This dish is one of the most well-known Indian takeout dishes, featuring yogurt-marinated chicken in a rich spiced tomato-and-cream sauce. Stories suggest that it was actually invented in Glasgow, Scotland in the 1970s by a Bangladeshi chef (many Indian restaurants both in the U.K. and in the U.S. were actually run by people from Bangladesh). It is believed that the chef added the gravy to the chicken tikka, a traditional North Indian dish that featured just the yogurt-marinated chicken, in order to please a customer who claimed it was dry. Others see it as a variation on a Northern Indian dish called butter chicken. In any case, it’s now Britain’s national dish and wildly popular around the world.
General Tso’s chicken
This popular Chinese takeout dish was actually invented in Taiwan by Peng Chang-kuei, a chef from the Hunan province, in the 1950s. However, the dish that’s served in most Chinese American restaurants today is very different than his original — it’s much sweeter, it’s deep fried and it’s unrecognizable to many people in China. Today, different restaurants all have their own secrets for making it.
“I called no less than 10 chefs who are operating Chinese mom-and-pop restaurants and asked them what goes into the General Tso's and nobody can give me a straight answer,” said Sin, who added his own version to his restaurant’s menu. “Some guy will say, hey, oyster sauce is the most important; someone else will say ketchup; a third person will say maltose. And it seems like there are like 200 ingredients in General Tso’s. Nobody really knows what it is. It's a sweet, sticky, slightly spicy chicken, but everyone has their own approach to it.”
Kung pao chicken
Originally called gong bao, this spicy, saucy chicken stir-fry with peanuts comes from Sichuan province in southern China. There are regional variations, but what’s found in China is very different from the Chinese American version, which is much sweeter and often includes ingredients like orange juice, sugar, and cornstarch, in addition to the chicken, vegetables and chilies.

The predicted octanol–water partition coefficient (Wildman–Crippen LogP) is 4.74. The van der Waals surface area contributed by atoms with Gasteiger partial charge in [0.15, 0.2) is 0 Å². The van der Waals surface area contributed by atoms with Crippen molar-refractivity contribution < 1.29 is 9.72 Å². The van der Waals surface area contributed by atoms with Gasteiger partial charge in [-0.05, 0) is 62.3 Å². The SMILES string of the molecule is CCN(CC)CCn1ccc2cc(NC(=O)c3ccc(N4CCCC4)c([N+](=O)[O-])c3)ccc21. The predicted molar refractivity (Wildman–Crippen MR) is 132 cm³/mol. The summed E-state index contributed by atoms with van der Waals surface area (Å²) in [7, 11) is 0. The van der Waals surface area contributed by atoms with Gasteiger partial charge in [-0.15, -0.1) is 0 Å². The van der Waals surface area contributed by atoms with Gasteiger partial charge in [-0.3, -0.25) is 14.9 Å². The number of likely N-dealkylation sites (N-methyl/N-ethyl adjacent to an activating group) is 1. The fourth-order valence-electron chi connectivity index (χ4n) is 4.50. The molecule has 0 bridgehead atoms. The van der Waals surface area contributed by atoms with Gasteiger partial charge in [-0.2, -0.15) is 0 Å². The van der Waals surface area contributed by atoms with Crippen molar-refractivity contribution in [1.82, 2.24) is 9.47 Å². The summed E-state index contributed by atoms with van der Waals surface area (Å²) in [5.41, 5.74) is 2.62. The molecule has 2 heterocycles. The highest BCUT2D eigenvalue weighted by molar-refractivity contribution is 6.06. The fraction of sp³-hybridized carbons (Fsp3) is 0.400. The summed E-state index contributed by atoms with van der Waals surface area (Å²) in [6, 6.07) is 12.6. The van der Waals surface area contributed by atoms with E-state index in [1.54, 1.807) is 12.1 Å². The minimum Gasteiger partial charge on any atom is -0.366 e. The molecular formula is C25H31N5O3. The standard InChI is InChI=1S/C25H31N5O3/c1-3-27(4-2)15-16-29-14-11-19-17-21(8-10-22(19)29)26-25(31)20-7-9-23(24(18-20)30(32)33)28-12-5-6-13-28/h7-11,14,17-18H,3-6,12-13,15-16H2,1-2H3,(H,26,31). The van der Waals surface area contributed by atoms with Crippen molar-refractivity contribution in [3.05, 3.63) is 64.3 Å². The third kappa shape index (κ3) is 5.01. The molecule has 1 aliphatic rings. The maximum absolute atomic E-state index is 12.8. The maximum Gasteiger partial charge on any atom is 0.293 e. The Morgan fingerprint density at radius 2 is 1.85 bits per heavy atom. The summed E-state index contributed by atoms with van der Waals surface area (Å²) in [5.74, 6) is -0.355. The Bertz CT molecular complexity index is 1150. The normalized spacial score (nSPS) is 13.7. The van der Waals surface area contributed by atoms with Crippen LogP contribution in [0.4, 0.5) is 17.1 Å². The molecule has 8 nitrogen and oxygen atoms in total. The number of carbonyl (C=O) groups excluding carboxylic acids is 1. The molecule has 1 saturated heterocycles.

“Mapo tofu is a regional Sichuan dish that was invented a couple hundred years ago in Chengdu,” explained Sin. “It was originally a beef dish with tofu, garlic and scallions, and finished with Chinese chives and fermented bean paste. One of the versions that's evolved out of this original Sichuan version is a Cantonese American version of mapo tofu. It's not as spicy, it's made out of pork instead of beef, and it’s more braisey — there's a little bit more liquid to it.”
The stir-fried noodle dish with vegetables and protein is found on almost every Thai restaurant menu. It turns out, this dish was introduced by the Thai government in the 1930s under the leadership of Prime Minister Plaek Pibulsonggram. The government launched several measures to modernize the country, and created the dish as a way to improve nutrition and to rally people around a national dish. To make this happen, the government shared the recipe and encouraged street vendors to make and popularize the dish. The catch? Other than the chilies, none of the ingredients were native to Thailand, and in fact the dish is more rooted in Chinese cuisine.
This sweet sauce, used at Japanese restaurants as a marinade on meats and fish, is said to have been created by Japanese immigrants in Hawaii who originally made it by blending pineapple juice and soy sauce. Today, teriyaki sauce is usually made with soy sauce, brown sugar, garlic, mirin and sake.